House Majority Whip Kevin McCarthy (R-CA) on Friday said Energy Secretary Steven Chu’s lack of knowledge about the problems plaguing now-bankrupt Solyndra demonstrates poor management skills that preclude him from being an effective Cabinet-level official.

“I would look to have somebody else manage” the Department of Energy, McCarthy said on a Friday conference call. “Things were going on that he did not know about,” he added. “That’s not the way you should be managing.”

Those comments echo remarks by the House Energy and Commerce Committee’s lead investigator. Rep. Cliff Stearns (R-FL) said Thursday that Chu should be replaced.

“I think the secretary is unaware of so many things that have happened that would question his financial ability and his management of very complex corporations,” Stearns said. “He probably should be replaced by the president,” he added.

Chu spent five hours before Energy and Commerce’s investigative subcommittee Thursday, where he defended the government’s $535 million loan guarantee to Solyndra, and denied any political favoritism in awarding it.

Chu pleaded ignorance on a number of questions, repeatedly saying that he had been unaware of major developments in the Solyndra scandal. He answered “I don’t know” to numerous questions from the committee, prompting aggravated replies from a number of members, including Stearns, who noted with exasperation, “Throughout all of this, you seem to have an unawareness.”

Stearns reiterated his concerns in an interview with Heritage on Friday. “Either [Chu] didn’t know what he was talking about, or he didn’t tell the truth,” Stearns said. “I’m hoping that the rest of our leadership will understand the sobering facts here,” he added.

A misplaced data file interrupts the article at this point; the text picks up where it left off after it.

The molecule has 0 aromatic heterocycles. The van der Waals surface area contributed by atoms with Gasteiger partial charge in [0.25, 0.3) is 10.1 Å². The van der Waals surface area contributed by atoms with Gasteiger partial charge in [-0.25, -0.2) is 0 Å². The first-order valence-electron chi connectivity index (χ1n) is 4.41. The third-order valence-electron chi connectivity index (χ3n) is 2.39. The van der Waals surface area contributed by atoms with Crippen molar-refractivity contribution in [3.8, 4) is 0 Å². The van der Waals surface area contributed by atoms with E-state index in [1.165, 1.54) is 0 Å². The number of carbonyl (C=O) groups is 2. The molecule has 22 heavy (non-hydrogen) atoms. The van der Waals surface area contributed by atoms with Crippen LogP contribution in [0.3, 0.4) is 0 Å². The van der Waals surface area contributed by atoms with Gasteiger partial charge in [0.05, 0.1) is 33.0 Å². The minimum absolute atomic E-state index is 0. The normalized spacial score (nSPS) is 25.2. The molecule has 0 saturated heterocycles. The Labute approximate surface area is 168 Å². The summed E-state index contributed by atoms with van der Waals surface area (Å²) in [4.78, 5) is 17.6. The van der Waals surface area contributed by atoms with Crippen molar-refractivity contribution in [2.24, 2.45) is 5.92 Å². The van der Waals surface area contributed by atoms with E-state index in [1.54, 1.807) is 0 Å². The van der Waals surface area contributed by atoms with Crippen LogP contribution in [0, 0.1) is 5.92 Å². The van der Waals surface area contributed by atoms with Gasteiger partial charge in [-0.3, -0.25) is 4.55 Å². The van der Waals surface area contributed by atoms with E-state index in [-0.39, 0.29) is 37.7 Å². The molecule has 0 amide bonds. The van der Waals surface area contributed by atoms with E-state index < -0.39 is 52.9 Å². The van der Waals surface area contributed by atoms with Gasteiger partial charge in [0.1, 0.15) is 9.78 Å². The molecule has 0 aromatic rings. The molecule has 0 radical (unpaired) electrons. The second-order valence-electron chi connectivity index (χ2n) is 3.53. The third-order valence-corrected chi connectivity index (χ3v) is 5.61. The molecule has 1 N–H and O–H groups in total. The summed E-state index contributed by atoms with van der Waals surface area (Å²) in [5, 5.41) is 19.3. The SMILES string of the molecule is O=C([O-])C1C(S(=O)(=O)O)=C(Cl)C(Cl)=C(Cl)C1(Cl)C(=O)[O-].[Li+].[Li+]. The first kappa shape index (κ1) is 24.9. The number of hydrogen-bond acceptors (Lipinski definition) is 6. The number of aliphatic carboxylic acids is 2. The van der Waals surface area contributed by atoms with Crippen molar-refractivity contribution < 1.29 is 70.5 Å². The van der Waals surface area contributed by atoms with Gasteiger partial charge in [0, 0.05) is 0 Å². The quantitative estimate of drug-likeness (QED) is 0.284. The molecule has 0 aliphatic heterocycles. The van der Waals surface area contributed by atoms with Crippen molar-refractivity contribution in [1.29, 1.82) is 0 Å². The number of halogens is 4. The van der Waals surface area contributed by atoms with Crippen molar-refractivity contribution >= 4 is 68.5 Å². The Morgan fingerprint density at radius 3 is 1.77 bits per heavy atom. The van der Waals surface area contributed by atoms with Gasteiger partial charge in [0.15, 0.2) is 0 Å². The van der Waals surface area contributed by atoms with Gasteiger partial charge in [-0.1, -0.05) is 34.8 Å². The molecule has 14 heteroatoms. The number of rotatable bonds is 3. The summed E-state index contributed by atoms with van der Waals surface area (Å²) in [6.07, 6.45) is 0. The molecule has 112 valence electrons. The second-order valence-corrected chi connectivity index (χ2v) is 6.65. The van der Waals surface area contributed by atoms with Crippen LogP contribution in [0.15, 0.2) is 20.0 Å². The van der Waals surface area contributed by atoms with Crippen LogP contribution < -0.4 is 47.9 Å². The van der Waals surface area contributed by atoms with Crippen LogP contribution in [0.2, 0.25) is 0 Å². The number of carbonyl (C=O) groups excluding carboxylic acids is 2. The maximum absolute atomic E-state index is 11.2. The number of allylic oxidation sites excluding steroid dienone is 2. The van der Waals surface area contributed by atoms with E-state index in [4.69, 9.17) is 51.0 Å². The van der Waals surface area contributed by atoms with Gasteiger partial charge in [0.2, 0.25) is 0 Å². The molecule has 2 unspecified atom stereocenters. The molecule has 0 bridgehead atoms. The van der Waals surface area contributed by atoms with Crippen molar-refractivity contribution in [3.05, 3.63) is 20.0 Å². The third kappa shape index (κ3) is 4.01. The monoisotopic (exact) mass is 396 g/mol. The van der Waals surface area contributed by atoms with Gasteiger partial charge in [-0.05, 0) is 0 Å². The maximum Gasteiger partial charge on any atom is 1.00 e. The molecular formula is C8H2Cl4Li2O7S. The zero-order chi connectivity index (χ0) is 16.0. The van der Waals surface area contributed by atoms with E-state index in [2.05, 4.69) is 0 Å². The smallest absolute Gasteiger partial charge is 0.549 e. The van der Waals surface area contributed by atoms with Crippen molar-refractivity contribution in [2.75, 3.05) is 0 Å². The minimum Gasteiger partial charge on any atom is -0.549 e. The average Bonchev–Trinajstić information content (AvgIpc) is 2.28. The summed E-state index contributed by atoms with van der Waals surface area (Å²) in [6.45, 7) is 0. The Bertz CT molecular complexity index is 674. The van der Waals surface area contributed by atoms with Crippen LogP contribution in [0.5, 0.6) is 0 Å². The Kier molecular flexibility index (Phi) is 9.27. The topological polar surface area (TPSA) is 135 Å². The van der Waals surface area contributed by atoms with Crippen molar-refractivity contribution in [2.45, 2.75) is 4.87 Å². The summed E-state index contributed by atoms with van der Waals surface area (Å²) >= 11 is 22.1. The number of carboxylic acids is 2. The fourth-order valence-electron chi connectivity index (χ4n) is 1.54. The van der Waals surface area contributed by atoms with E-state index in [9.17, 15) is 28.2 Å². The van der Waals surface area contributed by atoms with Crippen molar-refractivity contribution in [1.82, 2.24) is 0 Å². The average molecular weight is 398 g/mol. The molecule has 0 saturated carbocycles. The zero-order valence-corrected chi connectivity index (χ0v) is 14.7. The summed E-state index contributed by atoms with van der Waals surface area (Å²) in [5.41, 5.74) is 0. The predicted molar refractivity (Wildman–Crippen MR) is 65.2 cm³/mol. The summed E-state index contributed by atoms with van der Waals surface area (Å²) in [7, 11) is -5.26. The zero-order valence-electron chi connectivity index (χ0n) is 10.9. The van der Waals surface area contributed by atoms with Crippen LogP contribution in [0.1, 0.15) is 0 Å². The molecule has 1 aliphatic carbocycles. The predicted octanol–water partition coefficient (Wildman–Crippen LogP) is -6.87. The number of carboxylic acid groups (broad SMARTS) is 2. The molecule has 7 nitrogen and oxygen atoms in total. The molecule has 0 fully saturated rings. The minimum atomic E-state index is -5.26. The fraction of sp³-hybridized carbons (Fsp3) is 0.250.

While members of Congress have focused most of their criticism on Chu, they’ve missed an opportunity to highlight the underlying problems with the government’s loan-guarantee program, said Nick Loris, an energy policy analyst at Heritage. Loris outlined those problems in a recent report:

American taxpayers cannot afford these programs, and they would put taxpayers on the hook for an untold number of projects that could fail. Even if the selected projects succeed, such programs give preferential treatment to those companies lucky enough to receive a loan guarantee from the government and increase the opportunity for and likelihood of fraud and corruption. The government needs to stop trying to pick winners and losers in the marketplace.